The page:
The minister also said that the projects would be completed by October or November, in time for Indonesia’s G20 presidency as the park would be one of the meeting venues. 

The new plan would entail certain restrictions to allow sustainable tourism, he added.

Commenting on the infrastructure projects, Mr Wiratno of the Ministry of Environment and Forestry said they were mainly to renovate the old information centre and build an elevated deck for visitors’ safety. These do not affect the OUV, he added.

“The Komodo dragons can walk under the elevated deck,” he said, adding that the infrastructure projects were meant to improve the World Heritage site and the affected area was just 1.3ha. The national park covers an area of 173,000ha, according to the Indonesian government.

“Yes, there are Komodo dragons there, but none of them have been a victim of the development,” he claimed, adding that the development projects were only on Rinca Island.

However, Mr Cypri Jehan Paju Dale, an anthropologist at Kyoto University’s Center for Southeast Asian Studies who researches on conservation, ecotourism and interspecies co-existence at Komodo, was not convinced. 

“The Indonesian government and business communities should take the IUCN report and UNESCO’s reminder seriously.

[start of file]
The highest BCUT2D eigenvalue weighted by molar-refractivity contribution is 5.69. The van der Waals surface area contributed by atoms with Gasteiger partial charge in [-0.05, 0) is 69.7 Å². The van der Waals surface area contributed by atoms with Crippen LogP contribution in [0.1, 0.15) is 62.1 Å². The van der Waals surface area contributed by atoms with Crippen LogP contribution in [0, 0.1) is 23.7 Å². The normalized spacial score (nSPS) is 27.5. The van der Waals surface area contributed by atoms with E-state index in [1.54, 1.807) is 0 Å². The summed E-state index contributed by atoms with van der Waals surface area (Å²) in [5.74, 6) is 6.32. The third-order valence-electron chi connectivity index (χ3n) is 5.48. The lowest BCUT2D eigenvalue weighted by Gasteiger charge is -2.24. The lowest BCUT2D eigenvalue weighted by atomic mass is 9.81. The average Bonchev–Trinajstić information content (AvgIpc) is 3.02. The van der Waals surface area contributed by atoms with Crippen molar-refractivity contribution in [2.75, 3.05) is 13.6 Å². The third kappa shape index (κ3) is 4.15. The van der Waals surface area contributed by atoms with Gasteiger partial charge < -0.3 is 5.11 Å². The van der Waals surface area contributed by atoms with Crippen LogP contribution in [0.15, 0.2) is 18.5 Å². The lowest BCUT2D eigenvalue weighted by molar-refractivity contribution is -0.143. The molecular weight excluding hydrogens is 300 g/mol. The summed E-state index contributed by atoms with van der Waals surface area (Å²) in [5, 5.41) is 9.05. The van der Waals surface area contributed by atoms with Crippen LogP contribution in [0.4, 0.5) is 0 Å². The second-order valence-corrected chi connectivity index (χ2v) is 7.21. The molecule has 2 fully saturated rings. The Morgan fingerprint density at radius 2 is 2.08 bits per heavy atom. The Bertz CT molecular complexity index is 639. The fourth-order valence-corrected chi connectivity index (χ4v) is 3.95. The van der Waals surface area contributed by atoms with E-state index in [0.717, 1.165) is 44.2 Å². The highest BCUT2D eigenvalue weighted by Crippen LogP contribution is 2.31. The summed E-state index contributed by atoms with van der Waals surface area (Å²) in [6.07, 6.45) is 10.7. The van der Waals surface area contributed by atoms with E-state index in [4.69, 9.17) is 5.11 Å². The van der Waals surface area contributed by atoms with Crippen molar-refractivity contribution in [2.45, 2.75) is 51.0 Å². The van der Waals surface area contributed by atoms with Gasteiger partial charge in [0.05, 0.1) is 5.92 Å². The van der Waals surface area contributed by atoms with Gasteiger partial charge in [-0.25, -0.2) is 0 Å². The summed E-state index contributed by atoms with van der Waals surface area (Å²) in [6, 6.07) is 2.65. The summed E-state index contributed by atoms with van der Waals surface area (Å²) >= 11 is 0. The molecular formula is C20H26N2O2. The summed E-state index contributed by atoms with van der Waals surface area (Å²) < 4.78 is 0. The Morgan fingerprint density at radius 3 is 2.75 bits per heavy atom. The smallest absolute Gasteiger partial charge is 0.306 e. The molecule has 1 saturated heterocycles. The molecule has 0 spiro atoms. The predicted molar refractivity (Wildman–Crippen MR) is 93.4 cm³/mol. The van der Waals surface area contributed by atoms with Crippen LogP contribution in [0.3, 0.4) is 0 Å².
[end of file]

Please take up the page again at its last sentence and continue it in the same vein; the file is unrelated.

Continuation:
“The central government should revise the whole master plan of tourism development inside Komodo National Park and annul all the business concessions,” he said.

Commenting on the environment ministry’s claim that the development projects only affected 1.3ha of Rinca island, Mr Dale said the effects of such activities were far-reaching. 

While the giant lizards only live on several plots in the coastal areas with water sources and forests, the rest of the terrestrial and marine areas are the supporting habitat, he said. 

The visitor centres and resort concessions said to be taking place at the islands would harm the specific habitat of the Komodo dragons, he added.


Mr Johannes, the tour guide in Labuan Bajo, confirmed many developments were taking place in the town and its surroundings.

“There are a lot of developments here, from infrastructures to new properties, so the pollution levels here are unusually high,” said the Labuan Bajo native. 

Another tour guide, Mr Ahmad Fadil, said he was concerned about the well-being of the Komodos.

“That is why I always remind visitors not to take everything, except pictures. Don’t kill anything, except time, and don’t leave anything behind, except footsteps,” he said, adding that tourists should not take corals home or litter when visiting the national park.

Labuan Bajo-based Muhammad Sunardi said he was also very worried about climate change and the developments in the area. 

He pointed out that the developments on Rinca Island, currently closed for visitors, could be useful for tourists, but the animals could suffer. 

“As a local, I hope the government would consider developments that do not disturb the Komodo dragons. The government should not just think about itself and the stakeholders in developing this Komodo tourist destination.” 

Source: CNA/ks